On the other hand …

 In the first game of the double header on Thursday, Kolten Wong committed an error and made a bonehead, base-running mistake by the sixth inning. Wong hit a double and then got picked off by Russell Martin at second.

Kolten Wong is the guy I want to step up. It was my feeling that the constant platooning over the past couple of seasons hurt him more than any other player. His talent at the plate and in the field is undeniable.

Of any of the Cardinals that can play second base, he has the most range. The team can’t wait forever and there may be a point where playing Greg Garcia every day may be the better options. Garcia’s ceiling is much, much lower, but he does not make these types of mistakes.

Who Do You Hate?

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Orioles vs. Royals is a win-win for baseball fans. Both teams feature long-suffering fan bases, cool uniforms, great stadiums and likable rosters. So far game 1 lives up to that belief, producing a 10-inning classic.

The NLCS on the other hand, I’m guessing it’s producing groans from anyone not from the Bay area or eastern Missouri. The Cardinals and Giants have represented the National League five consecutive years in the World Series. This is the Cardinals fourth NLCS in a row and if not for Marco Scutaro in 2012, the Redbirds would be vying for a fourth-consecutive World Series birth.

The Giants are working on their winning the World Series every even-numbered year streak; 2014 would make it three even-numbered years in a row. The Giants and Cardinals are remarkably similar. Despite roster turnover since 2010, both franchises have continued great success. For the Cardinals, gone are Albert Pujols, Chris Carpenter, David Freese, Allen Craig, Rafael Furcal and Carlos Beltran and replaced with Matt Adams, Lance Lynn, Matt Carpenter (kind of), Randal Grichuk, Jhonny Peralta and Oscar Taveras.

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I know it’s partially because of injury but the Giants are playing without Matt Cain and Tim Lincecum in the starting rotation — I would argue the foundation of their sustained success — and they still have a great pitching staff anchored by underrated Madison Bumgarner. While Buster Posey continues to impress with his sustained brilliance both behind the plate and swinging over it and Kung Fu Panda is still his streaky, free-swinging self, the Giants lineup has been remade as well. Brandons Belt and Crawford have more prominent roles now. Scutaro is out and Joe Panik is in.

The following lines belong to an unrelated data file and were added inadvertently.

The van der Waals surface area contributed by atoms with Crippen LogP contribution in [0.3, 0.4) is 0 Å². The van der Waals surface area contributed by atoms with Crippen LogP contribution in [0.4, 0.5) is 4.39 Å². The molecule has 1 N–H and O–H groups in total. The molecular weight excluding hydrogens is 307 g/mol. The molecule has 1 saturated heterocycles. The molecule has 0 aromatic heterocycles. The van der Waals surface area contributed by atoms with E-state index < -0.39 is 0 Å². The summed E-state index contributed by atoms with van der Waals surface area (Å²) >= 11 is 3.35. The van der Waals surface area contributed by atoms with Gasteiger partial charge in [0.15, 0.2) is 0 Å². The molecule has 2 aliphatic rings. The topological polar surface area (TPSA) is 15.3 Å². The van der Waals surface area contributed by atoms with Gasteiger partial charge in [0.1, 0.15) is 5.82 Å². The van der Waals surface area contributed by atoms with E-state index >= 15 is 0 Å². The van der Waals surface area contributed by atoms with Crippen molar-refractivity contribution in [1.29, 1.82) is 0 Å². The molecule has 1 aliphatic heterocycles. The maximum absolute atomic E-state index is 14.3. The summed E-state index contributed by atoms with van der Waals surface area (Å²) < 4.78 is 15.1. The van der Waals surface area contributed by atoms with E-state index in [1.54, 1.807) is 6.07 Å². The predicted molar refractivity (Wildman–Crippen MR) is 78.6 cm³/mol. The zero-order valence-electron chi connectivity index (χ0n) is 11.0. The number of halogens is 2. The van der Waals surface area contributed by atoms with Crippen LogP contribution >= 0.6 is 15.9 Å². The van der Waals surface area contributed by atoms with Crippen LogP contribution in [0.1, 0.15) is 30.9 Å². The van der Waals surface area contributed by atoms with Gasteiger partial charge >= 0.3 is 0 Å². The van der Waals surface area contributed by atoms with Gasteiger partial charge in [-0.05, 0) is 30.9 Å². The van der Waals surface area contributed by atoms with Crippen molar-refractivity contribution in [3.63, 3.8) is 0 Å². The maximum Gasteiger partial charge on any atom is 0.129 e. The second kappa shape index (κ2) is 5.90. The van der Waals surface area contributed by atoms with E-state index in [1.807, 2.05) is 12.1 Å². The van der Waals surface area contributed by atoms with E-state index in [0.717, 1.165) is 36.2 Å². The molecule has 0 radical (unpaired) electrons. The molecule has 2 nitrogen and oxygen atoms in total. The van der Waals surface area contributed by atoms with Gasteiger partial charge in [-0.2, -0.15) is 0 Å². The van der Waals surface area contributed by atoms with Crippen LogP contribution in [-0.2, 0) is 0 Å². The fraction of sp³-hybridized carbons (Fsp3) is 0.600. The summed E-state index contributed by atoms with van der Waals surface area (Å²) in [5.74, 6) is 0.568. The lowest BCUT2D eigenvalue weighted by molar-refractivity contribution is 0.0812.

Yadier Molina

The backstops for both teams are sources of consistency off which to build. Yadier Molina is Posey’s counterpart and equally strong on defense and offense. Both teams generally play strong defense. Both teams have been frustrating on offense this season. The Cardinals struggles kept the Birds with a negative run differential most of the year. Both teams seem to get breaks to go their way all the time, like it’s predestined.

All that said, if I polled 100 baseball fans, all 100 would be rooting against the Cardinals. It’s gotten to that point.

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When I first figured out the Cardinals were becoming universally loathed, I was in straight denial. It took me long enough anyway not coming to the realization until the beginning of the 2013. I thought it might be a fad, something that would go away. The backlash has only intensified since then with “the Cardinal Way” being shoveled down fans throats and the Cardinals faithful being unwavering in their pitch as the greatest fans in all sport.